Primary Process Recycling Saving
1.69 tons/CO2 0.50 tons/CO2 1.19 tons/CO2

Polyethylene Terephtalate (PET)

Increasing crude oil prices and finite resources are making it increasingly important of recycle plastics such as PET.

An estimated 4% of the global oil consumption world-wide is used to produce plastics. The plastic polyethylene terephtalate is a popular material used in beverage bottles, textile fibers, food packaging, foils, among other things.

Reduction of CO2 emissions

If the production of PET granulate in the primary and secondary process are compared, the reduction of carbon dioxide amounts to almost 88% – even if the sometimes long transport paths to Southeast Asia are taken into account. The production of 1 ton of PET releases 4.10 tons of CO2. Around two thirds of the recycling PET can be found in textiles, the rest in foils, plates, bottles, tapes, and other products. PET can thereby undergo up to eight recycling processes.

Primary Process Recycling Saving
4.10 tons/CO2 0.47 tons/CO2 3.63 tons/CO2

To calculate an average saving in CO2 emissions we are considering a mean value for a typical mix of different plastic as follows:

Product Quote Primary Process Recycling Process Saving
PE 50% 0.85 tons/CO2 0.25 tons/CO2 0.60 tons/CO2
PET 50% 2.05 tons/CO2 0.24 tons/CO2 1.82 tons/CO2
Total 100.00% 2.90 tons/CO2  0.49 tons/CO2  2.41 tons/CO2 

Recycling Metal


In terms of sustainability, steel offer excellent preconditions: After all, steel can be infinitely recycled without a loss in quality.
Yet scrap metal is also used in the primary production of steel from iron ore in blast furnaces (so-called oxygen steel procedure). Depending on the availability of the sought-after secondary raw material, it accounts for up to 20 % of the input material.

Reduction of CO2 emissions

With regard to carbon dioxide emissions from the recovery of iron ore to the production in the blast furnace, approx. 1.54 tons of C02 are produced per ton. During the collection, treatment and processing of steel scrap, this figure is reduced to approx. 0.68 tons of C02 per ton of crude steel, which corresponds with a reduction of 0.86 tons of C02, thus around 55%.

Primary Process Recycling Saving
1.54 tons/CO2 0.68 tons/CO2 0.86 tons/CO2


Measured by absolute C02-reductions, aluminium scrap is the top performer among the analyzed secondary resources.
After steel, aluminium is the most frequently used metal in the world. In 2006 approx. 34 million tons of aluminium was produced world-wide, around 23% of that as secondary aluminium. Furthermore, so-called aluminium metal casting, e.g. in the production of car wheel rims, also plays a role – with a share of approx. 80% secondary alloying. The energy consumption to produce 1 ton of aluminium is at least 13,000 KWh and the typical local energy mix creates emission of about 0.5687 kg of CO2/KWh.

Reduction of CO2 emissions

Aluminium scrap can be remanufactured almost loss-free with approx. 7% of the manufacturing energy of the primary process and nearly without a decrease in quality. As a result, approx. 9.87 tons of C02 are saved per ton of aluminium in the recycling process – and thus over 93%. Depending on the smelting plant, this reduction may be even higher in individual cases.

Primary Process Recycling Saving
10.60 tons/CO2 0.73 tons/CO2 9.87 tons/CO2


Due to its diversity, copper has always been very popular and therefore also a very valuable scrap metal.

Copper is easily mould able, corrosion-resistant, forgeable, and an excellent conductor of heat and electricity. An additional positive feature of copper was already proven by the Colossus of Rhodes: that copper is perfect for re-melting. Nowadays, 35% of the 17 million tons of copper processed world-wide each year already result from the recycling of copper scrap.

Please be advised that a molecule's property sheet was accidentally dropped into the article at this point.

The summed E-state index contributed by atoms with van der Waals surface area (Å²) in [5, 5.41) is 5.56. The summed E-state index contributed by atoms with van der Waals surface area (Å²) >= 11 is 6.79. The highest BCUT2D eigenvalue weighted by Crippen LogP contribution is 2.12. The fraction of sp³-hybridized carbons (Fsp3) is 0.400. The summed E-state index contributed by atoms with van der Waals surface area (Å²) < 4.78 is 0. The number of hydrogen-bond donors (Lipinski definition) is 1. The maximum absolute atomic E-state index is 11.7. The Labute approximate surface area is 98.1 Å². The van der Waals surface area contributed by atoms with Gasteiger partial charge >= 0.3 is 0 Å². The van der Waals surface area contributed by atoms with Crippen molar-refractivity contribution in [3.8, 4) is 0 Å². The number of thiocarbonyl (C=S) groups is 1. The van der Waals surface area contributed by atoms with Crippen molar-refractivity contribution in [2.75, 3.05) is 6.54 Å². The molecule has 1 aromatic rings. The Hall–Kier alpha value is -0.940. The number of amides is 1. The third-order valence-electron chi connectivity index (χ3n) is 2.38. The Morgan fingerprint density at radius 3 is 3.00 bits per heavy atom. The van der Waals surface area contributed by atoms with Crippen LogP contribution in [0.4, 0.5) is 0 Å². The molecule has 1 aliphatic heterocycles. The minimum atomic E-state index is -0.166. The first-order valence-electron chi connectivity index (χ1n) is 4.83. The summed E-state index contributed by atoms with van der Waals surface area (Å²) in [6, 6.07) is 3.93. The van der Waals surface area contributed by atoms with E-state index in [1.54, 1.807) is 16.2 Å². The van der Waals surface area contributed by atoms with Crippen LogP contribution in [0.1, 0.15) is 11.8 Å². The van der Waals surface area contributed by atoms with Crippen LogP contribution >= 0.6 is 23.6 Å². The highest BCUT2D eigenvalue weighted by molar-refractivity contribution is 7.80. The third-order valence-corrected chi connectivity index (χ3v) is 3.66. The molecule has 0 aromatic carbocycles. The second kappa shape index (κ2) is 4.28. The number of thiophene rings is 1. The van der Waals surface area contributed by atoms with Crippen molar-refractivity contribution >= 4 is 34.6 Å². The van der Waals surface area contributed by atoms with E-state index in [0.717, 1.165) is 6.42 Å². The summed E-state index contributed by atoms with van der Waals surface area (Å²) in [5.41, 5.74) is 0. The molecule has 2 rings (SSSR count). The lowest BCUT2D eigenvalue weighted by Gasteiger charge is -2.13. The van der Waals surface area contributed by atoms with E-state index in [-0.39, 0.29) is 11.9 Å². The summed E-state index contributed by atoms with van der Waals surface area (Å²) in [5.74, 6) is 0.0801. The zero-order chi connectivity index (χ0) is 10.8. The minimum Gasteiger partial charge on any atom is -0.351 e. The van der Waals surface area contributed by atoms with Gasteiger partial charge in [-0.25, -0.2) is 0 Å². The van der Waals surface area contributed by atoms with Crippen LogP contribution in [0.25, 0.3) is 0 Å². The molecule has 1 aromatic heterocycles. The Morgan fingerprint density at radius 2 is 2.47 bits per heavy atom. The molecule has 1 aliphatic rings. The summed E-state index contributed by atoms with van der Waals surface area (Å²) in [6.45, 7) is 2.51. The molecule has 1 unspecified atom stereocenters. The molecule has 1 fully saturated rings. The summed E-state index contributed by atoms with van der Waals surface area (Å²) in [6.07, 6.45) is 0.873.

Reduction of CO2 emissions

The C02 comparison also turns out positively in the case of copper recycling: the secondary process saves approx. 3.52 tons of C02 per generated ton of copper and thus 36% more than the primary production process from copper ore. When copper scrap is melted down, a maximum of 5% of the material is lost, which signifies a high degree of efficiency. At the same time, there are practically no differences in quality between primary and secondary copper.

Primary Process Recycling Process Saving
5.50 tons/CO2 1.98 tons/CO2 3.52 tons/CO2

To calculate an average saving in CO2 emissions we are considering a mean value for a typical mix of different metals as follows:

Product Quote Primary Process Recycling Process Saving
Steel/Ferrous 25% 0.39 tons/CO2 0.17 tons/CO2 0.22 tons/CO2
Aluminium 60% 6.36 tons/CO2 0.44 tons/CO2 5.92 tons/CO2
Copper 15% 0.83 tons/CO2 0.30 tons/CO2 0.53 tons/CO2
Total 100.00%  7.57 tons/CO2  0.91 tons/CO2  6.67 tons/CO2 

Recycling Glass

Traditionally, glass has been used to package liquid beverages because, being an inert material, it does not alter the chemical properties of its content. The production of glass bottles includes the extraction and transport of raw materials and the melting of these materials to produce glass. Melting the raw materials requires large amounts of energy, usually provided by fossil fuels which when combusted release CO2.

Reduction of CO2 emissions

The production of 1 ton of Glass bottles releases 3.20 tons of CO2. When glass is recycled, however, there is no need for extraction of raw materials and the overall temperature needed to melt glass cullet (broken or waste glass returned for recycling) is significantly less than that needed to melt ‘virgin’ raw materials. Glass bottles can be recycled indefinitely. If comparing the production of Glass in the primary and secondary process, the reduction of carbon dioxide amounts to almost 80%.

Primary Process Recycling Saving
3.20 tons/CO2 0.61 tons/CO2 2.59 tons/CO2

Recycling Wood

With an almost 99%C02 reduction compared to the primary process, waste wood recycling yields the best result of all studied material flows.

Mixed forests can absorb about four kg of C02 per m2 and per year and tropical dry forests even up to 20 kg. The same volume respectively is released during the combustion process, which makes the recovery of energy from wood a C02 neutral process.

Reduction of CO2 emissions

Waste wood can be recovered for energy purposes to generate electricity and heat. During the corresponding primary process, the distribution of the energy sources was analyzed in the generation of electricity and heat in Germany. As regards the material recycling of waste wood, the primary and secondary production of chipboard was considered. Taking into account the relationship between these two recycling approaches, the report revealed that 0.01 tons of C02 ware emitted in the secondary process, thus resulting in a reduction of approx. 0.77 tons.

Primary Process Recycling Saving
0.78 tons/CO2 0.01 tons/CO2 0.77 tons/CO2